BLOUNTVILLE, Tenn. — Sullivan County officials announced Wednesday that they approved a strategy for a landmark opioid trial set to start next week but wouldn’t say what it is or whether it involves a possible settlement.
The announcement happened on the cusp of a trial that could result in drug producer Endo Pharmaceuticals paying billions of dollars in damages for its role in the region’s addiction crisis.
On Wednesday afternoon, at a public meeting about the lawsuit, five members of the County Commission’s Executive Committee — Joyce Crosswhite, Michael Cole, Alicia Starnes, Todd Broughton and Judy Blalock — held a closed-door discussion with Sullivan County District Attorney General Barry Staubus. Several minutes later, the group filed into the courthouse’s Commission Room and sat around a table at the back.
“We, the Executive Committee, accept the trial strategy as discussed in our Executive Committee meeting,” Broughton said to the group, introducing a resolution. “Does that sound appropriate to everyone?”
There were nods. Crosswhite made a motion to accept the measure, Blalock seconded, and the group voted. Whatever it was, the trial strategy passed unanimously, and the group dispersed, rejecting requests for more information and explanation from members of the media.
Staubus and a handful of other DAGs filed the “Sullivan Baby Doe” case four years ago on behalf of nine Northeast Tennessee counties and Baby Doe, a Sullivan County baby born with neonatal abstinence syndrome. Their goal: Prove that several opioid manufacturers and distributors knowingly fueled the region’s massive addiction and overdose crisis.
Two of the drug companies sued, Purdue Pharma and Mallinckrodt Pharmaceuticals, have dropped out via bankruptcy. Endo Pharmaceuticals is the only company left.
In April, Chancellor E.G. Moody, who has been presiding over the lawsuit, issued a default liability judgment against Endo — a rare legal punishment that essentially ruled the drug company liable for damages before the case went to trial. Now, the only thing left to establish at the trial is how much it owes. The local governments involved are seeking $2.4 billion.
Sullivan County officials aren’t the only group set to discuss the opioid lawsuit as the case goes to trial Monday. On Tuesday, according to a meeting agenda, the Bluff City Board of Mayor and Aldermen held a called meeting to discuss one item: “settlement of opioids lawsuit.” And the Washington County Commission published plans for an “emergency meeting” Wednesday evening to “consider settlement of a pending litigation matter,” according to its website.
At a November 2020 Sullivan County Commission meeting, Staubus shared that there was “talk of a settlement” with Endo in the case. But when asked about it Wednesday, he said he had no comment. J. Gerard Stranch IV, managing partner of Branstetter, Stranch & Jennings, the firm representing the plaintiffs in the lawsuit, could not be reached Wednesday for comment.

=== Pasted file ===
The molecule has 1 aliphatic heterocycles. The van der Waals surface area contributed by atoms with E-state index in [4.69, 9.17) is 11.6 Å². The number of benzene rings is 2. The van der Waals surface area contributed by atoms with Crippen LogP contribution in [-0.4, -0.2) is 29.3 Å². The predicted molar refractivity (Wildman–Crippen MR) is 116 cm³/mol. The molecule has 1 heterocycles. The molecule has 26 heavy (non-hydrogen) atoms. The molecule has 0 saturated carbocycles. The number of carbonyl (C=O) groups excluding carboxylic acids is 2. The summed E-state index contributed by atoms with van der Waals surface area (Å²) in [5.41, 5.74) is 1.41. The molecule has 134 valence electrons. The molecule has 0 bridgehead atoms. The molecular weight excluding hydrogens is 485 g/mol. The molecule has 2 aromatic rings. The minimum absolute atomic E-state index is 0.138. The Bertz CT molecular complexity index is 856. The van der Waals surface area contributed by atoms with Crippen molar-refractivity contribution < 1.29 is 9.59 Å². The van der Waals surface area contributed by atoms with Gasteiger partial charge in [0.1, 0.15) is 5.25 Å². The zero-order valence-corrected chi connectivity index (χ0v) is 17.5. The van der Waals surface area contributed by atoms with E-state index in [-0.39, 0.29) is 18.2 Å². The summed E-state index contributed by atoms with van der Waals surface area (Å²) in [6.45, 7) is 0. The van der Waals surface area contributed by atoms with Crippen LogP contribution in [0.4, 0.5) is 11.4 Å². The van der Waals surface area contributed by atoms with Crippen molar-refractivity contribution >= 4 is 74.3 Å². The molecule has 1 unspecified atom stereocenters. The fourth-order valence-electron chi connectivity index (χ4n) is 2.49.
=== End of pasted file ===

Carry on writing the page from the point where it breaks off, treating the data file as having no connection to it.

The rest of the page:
Meanwhile, the case still appears to be moving through the gears of the court system.
According to Sullivan County Circuit Court Clerk Bobby Russell, jury orientation is still scheduled to start at 9 this morning, and a hearing for the case will happen at 3 p.m.
However, just before noon Wednesday, the plaintiffs filed several objections against Endo’s conduct, including its jury instruction form.
“Endo has submitted 70 pages of jury instructions with an additional 9-page Appendix (effectively, 79 pages of jury instructions),” the objection stated. “With few exceptions, this submission ignores the Court’s default judgment and subsequent rulings and seems designed to confuse the jury. It also contains argumentative sections taking issue with the Court’s rulings.”
It was unclear whether the objection could impact jury orientation this morning.
Wednesday was also a busy day for opioid litigation at the national level: On a Zoom conference that afternoon, a slew of state attorneys general announced that they’d reached a $26 billion settlement with four major opioid distributors and manufacturers.
Drug distributors Cardinal, McKesson and AmerisourceBergen will pay state and local governments up to $21 billion to fund relief for people who have suffered from opioid addiction, according to a statement from Tennessee Attorney General Herbert H. Slatery III, who worked on the agreement.
The statement said that Johnson & Johnson, which produced and marketed opioids, will pay up to $5 billion over nine years.
“This $26 billion agreement ... represents the second-largest cash settlement in American history, we believe, exceeded only by the tobacco settlement more than 20 years ago,” Connecticut Attorney General William Tong said during the call.
Slatery’s statement said that more than two-thirds of the money must be spent “on opioid treatment and prevention.”
The statement said that it’s essential for a “critical mass” of states and their local governments to join the deal. States will have 30 days to do so, and local governments in participating states will have up to 150 days.
Slatery estimated that Tennessee will probably receive “around $600 million” from the deal.
“The Tennessean ... reported on [Wednesday’s] front page that 2020 was the deadliest year on record for opioid overdoses in Tennessee,” Slatery said. “About 3,000 people died, mostly involving fentanyl or similar synthetic opioids.
“So the urgency of this problem continues — it’s just relentless,” he said. “Today is a good day. … With these agreements on the table, we’re ready to move forward.”
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